“Tunnel-phobia” has gotten worse as years go by

backthenLeading a field trip isn’t complicated. But there may be more to it than you suppose. It helps if you know ahead of time where you’re going to make stops; where to eat lunch; and where the bathrooms are situated.

On a scale of one-to-10 I’d give lunch a “7.5;” pre-designated stops a “9;” and bathroom awareness a “9.5.” Some years ago “bathrooms” were a “5,” but their importance has risen of late. I have recently added another item that I give a “10.” 

Make sure the driver of your vehicle knows where the on-off switch for the headlights is located. And, furthermore, that he or she pays enough attention to have them turned on “prior” to entering a tunnel. Turning them on “after” entering is better than not knowing “how” to turn them on at all. But “before” is better than “after.”    

Sometimes I can’t avoid doing either, but I don’t like driving at night and I don’t like driving or riding as a passenger through a tunnel. Well-lit tunnels are bad enough. Unlit tunnels are, for me, a species of hell.

There’s probably a technical term for it, but I’ve got what might be called “tunnel-phobia.” It kicks in when I see a road sign announcing there’s one just around the next bend. And it lasts until I emerge into daylight again. If I’m driving at night and have to negotiate a tunnel, I am not a happy camper. I grit my teeth and curse the “double-darkness.” 

Along the Blue Ridge Parkway, Ferrin Knob Tunnel No. 1 at milepost 400.9 is the first and longest of the so-called triplet tunnels (the local people once referred to fern glades as “ferrins”). Ferrin Knob Tunnel No. 2 is located at milepost 401.3 and Ferrin Knob Tunnel No. 3 is located at milepost 401.5. Whenever I have to negotiate this triple-headed monster I think of what Dante said as he prepared for his ascent into the inferno: “In the middle of the journey of our life, I came to myself, in a dark wood, where the direct way was lost … thinking of it recreates the fear.”

I’ve never liked driving at night, but “tunnel-phobia” is a fairly recent affliction. It was initiated maybe 10 years ago when I was leading a field trip along the Blue Ridge Parkway for a regional facility. A young lady was driving the van for the facility. She wasn’t a competent driver. I bit my tongue several times but finally asked her (in a nice way) to slow it down. I discovered the hard way that she didn’t have a clue where the on-off switch for the headlights was located.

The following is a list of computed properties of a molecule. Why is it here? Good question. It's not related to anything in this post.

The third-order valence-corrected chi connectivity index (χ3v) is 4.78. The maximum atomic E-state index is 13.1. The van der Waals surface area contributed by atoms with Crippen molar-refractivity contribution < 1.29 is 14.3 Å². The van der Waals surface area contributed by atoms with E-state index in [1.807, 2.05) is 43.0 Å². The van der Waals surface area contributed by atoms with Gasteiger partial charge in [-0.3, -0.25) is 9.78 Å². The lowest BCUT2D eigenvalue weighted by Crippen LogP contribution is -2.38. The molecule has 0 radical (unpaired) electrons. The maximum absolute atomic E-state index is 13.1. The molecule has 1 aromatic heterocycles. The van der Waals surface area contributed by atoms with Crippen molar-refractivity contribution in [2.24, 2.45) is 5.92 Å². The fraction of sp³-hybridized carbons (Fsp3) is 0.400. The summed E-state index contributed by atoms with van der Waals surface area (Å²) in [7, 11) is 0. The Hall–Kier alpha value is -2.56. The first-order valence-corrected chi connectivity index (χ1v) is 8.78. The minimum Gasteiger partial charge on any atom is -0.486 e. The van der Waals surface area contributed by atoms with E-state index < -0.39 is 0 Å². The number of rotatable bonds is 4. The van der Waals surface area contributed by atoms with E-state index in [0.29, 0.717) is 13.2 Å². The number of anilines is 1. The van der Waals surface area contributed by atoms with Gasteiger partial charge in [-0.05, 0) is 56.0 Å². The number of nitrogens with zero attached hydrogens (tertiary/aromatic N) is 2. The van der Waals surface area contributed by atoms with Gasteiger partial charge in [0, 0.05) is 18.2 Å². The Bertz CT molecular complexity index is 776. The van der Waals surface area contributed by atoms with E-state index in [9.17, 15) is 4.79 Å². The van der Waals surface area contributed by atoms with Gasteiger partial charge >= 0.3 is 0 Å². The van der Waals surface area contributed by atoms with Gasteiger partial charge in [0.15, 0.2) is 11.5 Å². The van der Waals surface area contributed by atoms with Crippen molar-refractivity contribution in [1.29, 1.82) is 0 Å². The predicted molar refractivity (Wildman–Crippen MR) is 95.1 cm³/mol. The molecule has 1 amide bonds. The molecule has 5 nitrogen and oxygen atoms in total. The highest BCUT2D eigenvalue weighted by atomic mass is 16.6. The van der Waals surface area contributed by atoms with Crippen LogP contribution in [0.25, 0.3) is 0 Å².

At the first long tunnel south of Balsam Gap (headed toward Mt. Pisgah) she was talking away and suddenly we were enveloped in total darkness. Reflexively, I jammed my left foot on the brake before we collided with the wall.

There we sat in the darkness: me … our driver … and eight or so participants. One of the guys in the back asked, “Where are we?” and a lady answered, “Under the ground.” Fortunately, no other cars entered the tunnel while we fumbled in the dark for the switch. It wasn’t on the turn signal stem. Feeling along the dash on the left side of the steering wheel column, we found it. It was one of those roller-switches that are difficult enough to locate in daylight.

But, alas, I didn’t learn my lesson. Several years later the same thing (more or less) happened again. It was a different facility, a different driver, and a different tunnel. This time we were headed north along the parkway from the Bent Creek exit to Mt. Pisgah. My driver seemed competent. I let my guard down and assumed that he knew all about headlight switches. 


Suddenly we were “under the ground” again. Once again no other vehicles came along and we didn’t hit the wall. The switch was easy to find. But I learned my lesson. 

At the risk of being labeled a cranky old coot, I now deliver my “Hello, do you, by chance, know where the headlight switch on this vehicle is located?” sermon before each and every field trip. I suggest that you do the same under similar circumstances.                   

George Ellison wrote the biographical introductions for the reissues of two Appalachian classics: Horace Kephart’s Our Southern Highlanders and James Mooney’s History, Myths, and Sacred Formulas of the Cherokees. In June 2005, a selection of his Back Then columns was published by The History Press in Charleston as Mountain Passages: Natural and Cultural History of Western North Carolina and the Great Smoky Mountains. Readers can contact him at P.O. Box 1262, Bryson City, N.C., 28713, or at This email address is being protected from spambots. You need JavaScript enabled to view it..      

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